Personal sidenote: this was nothing short of amazing and instantly captured my attention. Despite being so cloistered, .NET and C# are two exceptional technologies!

At this point, if we're still having some fun with the idiom - and if we imagine the seeds never rooted - in 2014, the apple that is .NET spontaneously rolled away from the tree!

With that, .NET became a pariah in the Microsoft ecosystem, challenging everything that Microsoft had staked its identity on to date!

Microsoft is a business

I can't even begin to count the number of times I'm reading or participating in a discourse on modern .NET when some pro-Microsoft smartypants breezes in with the classic "well actually" saying something very close if not identical to: "What people seem to forget is that Microsoft is a business..." They then go on to offer cheap wisdom about how it's unreasonable to expect Microsoft to give anything away for free.

These people? They're stuck in the past.

Much like those who would quibble over the literal interpretation of "open source", these individuals attempt to use a fact to bring in their own outdated nuance. Let's strengthen the context here a little to make very clear that while - yes - Microsoft is a business, it is a business in the year 2021, not 1997.

What people who say "what people seem to forget...", themselves seem to forget is that between the years 2000 and 2014, Microsoft got absolutely - and I do mean absolutely, right-royally - routed, roiled, rocked and shellacked by open source.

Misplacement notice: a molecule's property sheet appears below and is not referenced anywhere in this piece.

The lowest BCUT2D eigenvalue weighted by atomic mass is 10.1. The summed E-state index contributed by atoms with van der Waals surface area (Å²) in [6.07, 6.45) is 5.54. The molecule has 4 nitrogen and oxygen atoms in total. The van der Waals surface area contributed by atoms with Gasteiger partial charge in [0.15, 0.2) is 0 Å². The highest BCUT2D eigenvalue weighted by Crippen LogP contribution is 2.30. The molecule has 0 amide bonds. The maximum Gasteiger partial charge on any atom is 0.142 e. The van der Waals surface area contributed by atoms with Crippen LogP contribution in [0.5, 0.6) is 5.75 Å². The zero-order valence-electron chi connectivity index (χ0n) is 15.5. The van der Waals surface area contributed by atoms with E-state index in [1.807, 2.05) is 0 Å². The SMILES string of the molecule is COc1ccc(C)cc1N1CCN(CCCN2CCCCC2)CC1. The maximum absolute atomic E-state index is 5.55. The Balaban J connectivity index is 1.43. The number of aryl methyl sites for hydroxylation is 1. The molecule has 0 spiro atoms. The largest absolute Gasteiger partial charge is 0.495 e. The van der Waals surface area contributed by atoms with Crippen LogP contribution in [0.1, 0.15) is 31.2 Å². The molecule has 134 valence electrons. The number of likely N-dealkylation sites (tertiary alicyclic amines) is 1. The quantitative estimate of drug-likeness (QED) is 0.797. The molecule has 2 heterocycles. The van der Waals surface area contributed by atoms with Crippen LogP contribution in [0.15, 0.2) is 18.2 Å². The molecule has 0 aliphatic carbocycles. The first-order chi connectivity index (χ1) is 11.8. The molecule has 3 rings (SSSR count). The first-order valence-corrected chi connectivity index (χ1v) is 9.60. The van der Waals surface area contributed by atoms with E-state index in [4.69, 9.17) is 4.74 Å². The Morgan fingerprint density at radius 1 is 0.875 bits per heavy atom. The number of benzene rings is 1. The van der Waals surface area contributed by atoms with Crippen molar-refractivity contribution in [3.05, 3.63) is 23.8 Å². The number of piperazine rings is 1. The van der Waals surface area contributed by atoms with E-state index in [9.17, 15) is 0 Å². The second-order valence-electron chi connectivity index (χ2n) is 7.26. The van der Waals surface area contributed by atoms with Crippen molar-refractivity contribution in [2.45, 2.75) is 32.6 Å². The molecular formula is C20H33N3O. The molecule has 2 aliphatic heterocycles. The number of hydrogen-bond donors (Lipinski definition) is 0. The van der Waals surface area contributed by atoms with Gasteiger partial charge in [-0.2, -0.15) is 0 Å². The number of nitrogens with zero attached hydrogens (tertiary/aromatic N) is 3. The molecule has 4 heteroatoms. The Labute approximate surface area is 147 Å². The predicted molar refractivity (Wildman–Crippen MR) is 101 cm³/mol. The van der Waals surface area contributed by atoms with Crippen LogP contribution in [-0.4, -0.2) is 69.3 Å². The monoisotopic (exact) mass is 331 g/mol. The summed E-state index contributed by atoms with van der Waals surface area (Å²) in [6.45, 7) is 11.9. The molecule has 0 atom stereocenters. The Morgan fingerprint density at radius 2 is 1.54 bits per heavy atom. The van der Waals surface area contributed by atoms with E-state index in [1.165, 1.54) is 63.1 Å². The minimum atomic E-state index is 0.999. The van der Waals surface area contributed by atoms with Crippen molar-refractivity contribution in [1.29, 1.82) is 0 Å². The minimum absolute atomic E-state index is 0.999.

Get that history lesson however you want, but get it fast.

Whether it was PHP dominating server-side share to this day, the antics around TCO, Linux being a "cancer", anything to do with MSSQL, Windows Vista, Silverlight, the rise of Apple, the failure of Windows Phone, the ubiquity of Java, early Windows-only Azure, or any number of other missteps; The world at large shifted Microsoft to the very brink of mainstream irrelevance. Which anyone with an ounce of savvy will know precedes a decline in adoption.

Do you know what the right business move in response to this was?

A free, open source, all-platform Microsoft!

Microsoft supporting open source is still to this day an act of appeasement, not contrition. It has yet to truly embrace the philosophies of open source as defined above. I haven't been able to keep a comprehensive list over the years of every time Microsoft has betrayed the spirit of open source.

Without a doubt, Microsoft regularly takes calculated and overreaching risks against their own stated commitments:

There are more, many more occurences of this over the course things. If you use Azure, you'll get it especially bad. I've had support requests responded to with "just use MSSQL instead of postgres" within the last year. Microsoft always slides backwards when presented with a decision, without taking into account the aggregate signal that doing this repeatedly sends.